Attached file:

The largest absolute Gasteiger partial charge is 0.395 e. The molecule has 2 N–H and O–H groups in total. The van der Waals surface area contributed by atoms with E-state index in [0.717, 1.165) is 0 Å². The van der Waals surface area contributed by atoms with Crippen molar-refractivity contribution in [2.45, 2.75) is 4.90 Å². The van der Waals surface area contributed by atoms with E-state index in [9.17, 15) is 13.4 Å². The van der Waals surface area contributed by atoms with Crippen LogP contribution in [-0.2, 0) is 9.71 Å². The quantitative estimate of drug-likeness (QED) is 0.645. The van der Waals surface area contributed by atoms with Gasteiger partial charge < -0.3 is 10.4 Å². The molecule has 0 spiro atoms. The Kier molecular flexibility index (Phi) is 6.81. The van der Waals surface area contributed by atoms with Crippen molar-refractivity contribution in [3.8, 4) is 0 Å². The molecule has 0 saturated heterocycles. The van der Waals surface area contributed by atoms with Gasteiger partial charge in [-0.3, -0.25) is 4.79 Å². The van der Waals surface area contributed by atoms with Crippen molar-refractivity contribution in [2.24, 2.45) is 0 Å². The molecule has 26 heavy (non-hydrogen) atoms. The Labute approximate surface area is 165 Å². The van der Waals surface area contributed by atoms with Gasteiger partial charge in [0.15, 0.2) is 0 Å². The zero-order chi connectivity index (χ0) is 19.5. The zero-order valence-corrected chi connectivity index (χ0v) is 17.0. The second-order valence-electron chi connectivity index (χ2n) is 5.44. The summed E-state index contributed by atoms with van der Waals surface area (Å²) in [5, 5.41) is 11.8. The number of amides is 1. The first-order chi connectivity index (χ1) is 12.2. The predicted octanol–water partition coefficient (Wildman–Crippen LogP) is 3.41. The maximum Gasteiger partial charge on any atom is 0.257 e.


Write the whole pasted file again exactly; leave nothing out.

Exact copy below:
The largest absolute Gasteiger partial charge is 0.395 e. The molecule has 2 N–H and O–H groups in total. The van der Waals surface area contributed by atoms with E-state index in [0.717, 1.165) is 0 Å². The van der Waals surface area contributed by atoms with Crippen molar-refractivity contribution in [2.45, 2.75) is 4.90 Å². The van der Waals surface area contributed by atoms with E-state index in [9.17, 15) is 13.4 Å². The van der Waals surface area contributed by atoms with Crippen LogP contribution in [-0.2, 0) is 9.71 Å². The quantitative estimate of drug-likeness (QED) is 0.645. The van der Waals surface area contributed by atoms with Gasteiger partial charge < -0.3 is 10.4 Å². The molecule has 0 spiro atoms. The Kier molecular flexibility index (Phi) is 6.81. The van der Waals surface area contributed by atoms with Crippen molar-refractivity contribution in [3.8, 4) is 0 Å². The molecule has 0 saturated heterocycles. The van der Waals surface area contributed by atoms with Gasteiger partial charge in [-0.3, -0.25) is 4.79 Å². The van der Waals surface area contributed by atoms with Crippen molar-refractivity contribution in [2.24, 2.45) is 0 Å². The molecule has 26 heavy (non-hydrogen) atoms. The Labute approximate surface area is 165 Å². The van der Waals surface area contributed by atoms with Gasteiger partial charge in [0.15, 0.2) is 0 Å². The zero-order chi connectivity index (χ0) is 19.5. The zero-order valence-corrected chi connectivity index (χ0v) is 17.0. The second-order valence-electron chi connectivity index (χ2n) is 5.44. The summed E-state index contributed by atoms with van der Waals surface area (Å²) in [5, 5.41) is 11.8. The number of amides is 1. The first-order chi connectivity index (χ1) is 12.2. The predicted octanol–water partition coefficient (Wildman–Crippen LogP) is 3.41. The maximum Gasteiger partial charge on any atom is 0.257 e.